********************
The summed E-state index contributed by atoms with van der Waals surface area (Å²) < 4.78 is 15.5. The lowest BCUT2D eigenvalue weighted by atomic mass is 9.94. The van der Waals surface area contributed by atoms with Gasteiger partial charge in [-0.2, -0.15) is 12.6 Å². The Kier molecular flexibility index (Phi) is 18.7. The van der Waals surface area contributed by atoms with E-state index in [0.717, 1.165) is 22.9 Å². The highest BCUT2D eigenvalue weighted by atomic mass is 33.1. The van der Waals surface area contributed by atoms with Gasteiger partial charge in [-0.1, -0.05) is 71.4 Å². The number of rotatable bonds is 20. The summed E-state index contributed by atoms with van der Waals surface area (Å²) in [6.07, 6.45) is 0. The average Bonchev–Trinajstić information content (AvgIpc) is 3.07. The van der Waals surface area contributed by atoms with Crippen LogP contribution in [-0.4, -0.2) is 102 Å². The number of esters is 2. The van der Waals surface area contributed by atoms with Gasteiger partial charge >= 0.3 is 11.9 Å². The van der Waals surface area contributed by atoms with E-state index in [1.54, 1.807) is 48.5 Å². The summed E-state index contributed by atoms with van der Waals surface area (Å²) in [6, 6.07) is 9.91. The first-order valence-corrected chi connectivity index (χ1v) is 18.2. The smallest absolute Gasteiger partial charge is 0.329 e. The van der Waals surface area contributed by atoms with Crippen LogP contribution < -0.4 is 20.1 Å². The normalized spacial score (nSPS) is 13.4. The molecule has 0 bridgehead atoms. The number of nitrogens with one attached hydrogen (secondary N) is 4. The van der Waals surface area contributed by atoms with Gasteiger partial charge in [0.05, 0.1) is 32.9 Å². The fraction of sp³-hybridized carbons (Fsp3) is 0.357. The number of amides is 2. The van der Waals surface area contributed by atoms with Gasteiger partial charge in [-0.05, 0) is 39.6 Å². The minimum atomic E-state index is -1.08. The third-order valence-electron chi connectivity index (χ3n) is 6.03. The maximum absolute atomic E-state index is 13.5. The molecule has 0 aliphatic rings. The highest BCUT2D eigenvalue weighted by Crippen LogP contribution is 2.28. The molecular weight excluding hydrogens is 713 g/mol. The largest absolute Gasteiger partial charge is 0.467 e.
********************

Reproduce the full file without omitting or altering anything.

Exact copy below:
The summed E-state index contributed by atoms with van der Waals surface area (Å²) < 4.78 is 15.5. The lowest BCUT2D eigenvalue weighted by atomic mass is 9.94. The van der Waals surface area contributed by atoms with Gasteiger partial charge in [-0.2, -0.15) is 12.6 Å². The Kier molecular flexibility index (Phi) is 18.7. The van der Waals surface area contributed by atoms with E-state index in [0.717, 1.165) is 22.9 Å². The highest BCUT2D eigenvalue weighted by atomic mass is 33.1. The van der Waals surface area contributed by atoms with Gasteiger partial charge in [-0.1, -0.05) is 71.4 Å². The number of rotatable bonds is 20. The summed E-state index contributed by atoms with van der Waals surface area (Å²) in [6.07, 6.45) is 0. The average Bonchev–Trinajstić information content (AvgIpc) is 3.07. The van der Waals surface area contributed by atoms with Crippen LogP contribution in [-0.4, -0.2) is 102 Å². The number of esters is 2. The van der Waals surface area contributed by atoms with Gasteiger partial charge >= 0.3 is 11.9 Å². The van der Waals surface area contributed by atoms with E-state index in [1.54, 1.807) is 48.5 Å². The summed E-state index contributed by atoms with van der Waals surface area (Å²) in [6, 6.07) is 9.91. The first-order valence-corrected chi connectivity index (χ1v) is 18.2. The smallest absolute Gasteiger partial charge is 0.329 e. The van der Waals surface area contributed by atoms with Crippen LogP contribution < -0.4 is 20.1 Å². The normalized spacial score (nSPS) is 13.4. The molecule has 0 bridgehead atoms. The number of nitrogens with one attached hydrogen (secondary N) is 4. The van der Waals surface area contributed by atoms with Gasteiger partial charge in [0.05, 0.1) is 32.9 Å². The fraction of sp³-hybridized carbons (Fsp3) is 0.357. The number of amides is 2. The van der Waals surface area contributed by atoms with Gasteiger partial charge in [-0.05, 0) is 39.6 Å². The minimum atomic E-state index is -1.08. The third-order valence-electron chi connectivity index (χ3n) is 6.03. The maximum absolute atomic E-state index is 13.5. The molecule has 0 aliphatic rings. The highest BCUT2D eigenvalue weighted by Crippen LogP contribution is 2.28. The molecular weight excluding hydrogens is 713 g/mol. The largest absolute Gasteiger partial charge is 0.467 e.